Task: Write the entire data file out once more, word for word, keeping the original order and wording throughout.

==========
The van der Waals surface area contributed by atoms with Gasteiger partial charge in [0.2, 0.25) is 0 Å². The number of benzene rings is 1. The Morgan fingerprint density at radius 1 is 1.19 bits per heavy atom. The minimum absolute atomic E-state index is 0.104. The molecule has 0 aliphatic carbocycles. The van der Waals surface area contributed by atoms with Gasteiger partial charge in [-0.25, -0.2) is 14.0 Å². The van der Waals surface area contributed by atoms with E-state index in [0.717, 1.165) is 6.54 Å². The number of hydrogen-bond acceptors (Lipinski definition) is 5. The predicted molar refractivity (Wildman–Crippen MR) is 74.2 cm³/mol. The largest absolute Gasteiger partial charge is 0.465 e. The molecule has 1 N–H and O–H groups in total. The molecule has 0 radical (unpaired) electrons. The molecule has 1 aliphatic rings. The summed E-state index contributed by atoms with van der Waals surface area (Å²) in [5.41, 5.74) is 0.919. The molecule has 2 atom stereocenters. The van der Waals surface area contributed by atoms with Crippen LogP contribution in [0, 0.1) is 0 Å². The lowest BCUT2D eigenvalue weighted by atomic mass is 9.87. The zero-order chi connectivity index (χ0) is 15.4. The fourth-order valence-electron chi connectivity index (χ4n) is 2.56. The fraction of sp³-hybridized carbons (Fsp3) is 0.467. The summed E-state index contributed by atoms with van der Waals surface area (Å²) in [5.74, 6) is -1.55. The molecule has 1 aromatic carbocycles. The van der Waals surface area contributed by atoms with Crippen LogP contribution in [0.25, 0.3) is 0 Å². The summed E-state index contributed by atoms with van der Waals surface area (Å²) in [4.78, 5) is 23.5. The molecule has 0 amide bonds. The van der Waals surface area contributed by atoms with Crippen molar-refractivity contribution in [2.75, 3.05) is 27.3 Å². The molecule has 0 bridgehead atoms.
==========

The van der Waals surface area contributed by atoms with Gasteiger partial charge in [0.2, 0.25) is 0 Å². The number of benzene rings is 1. The Morgan fingerprint density at radius 1 is 1.19 bits per heavy atom. The minimum absolute atomic E-state index is 0.104. The molecule has 0 aliphatic carbocycles. The van der Waals surface area contributed by atoms with Gasteiger partial charge in [-0.25, -0.2) is 14.0 Å². The van der Waals surface area contributed by atoms with E-state index in [0.717, 1.165) is 6.54 Å². The number of hydrogen-bond acceptors (Lipinski definition) is 5. The predicted molar refractivity (Wildman–Crippen MR) is 74.2 cm³/mol. The largest absolute Gasteiger partial charge is 0.465 e. The molecule has 1 N–H and O–H groups in total. The molecule has 0 radical (unpaired) electrons. The molecule has 1 aliphatic rings. The summed E-state index contributed by atoms with van der Waals surface area (Å²) in [5.41, 5.74) is 0.919. The molecule has 2 atom stereocenters. The van der Waals surface area contributed by atoms with Crippen LogP contribution in [0, 0.1) is 0 Å². The lowest BCUT2D eigenvalue weighted by atomic mass is 9.87. The zero-order chi connectivity index (χ0) is 15.4. The fourth-order valence-electron chi connectivity index (χ4n) is 2.56. The fraction of sp³-hybridized carbons (Fsp3) is 0.467. The summed E-state index contributed by atoms with van der Waals surface area (Å²) in [5.74, 6) is -1.55. The molecule has 1 aromatic carbocycles. The van der Waals surface area contributed by atoms with Crippen LogP contribution in [0.25, 0.3) is 0 Å². The summed E-state index contributed by atoms with van der Waals surface area (Å²) in [4.78, 5) is 23.5. The molecule has 0 amide bonds. The van der Waals surface area contributed by atoms with Crippen molar-refractivity contribution in [2.75, 3.05) is 27.3 Å². The molecule has 0 bridgehead atoms.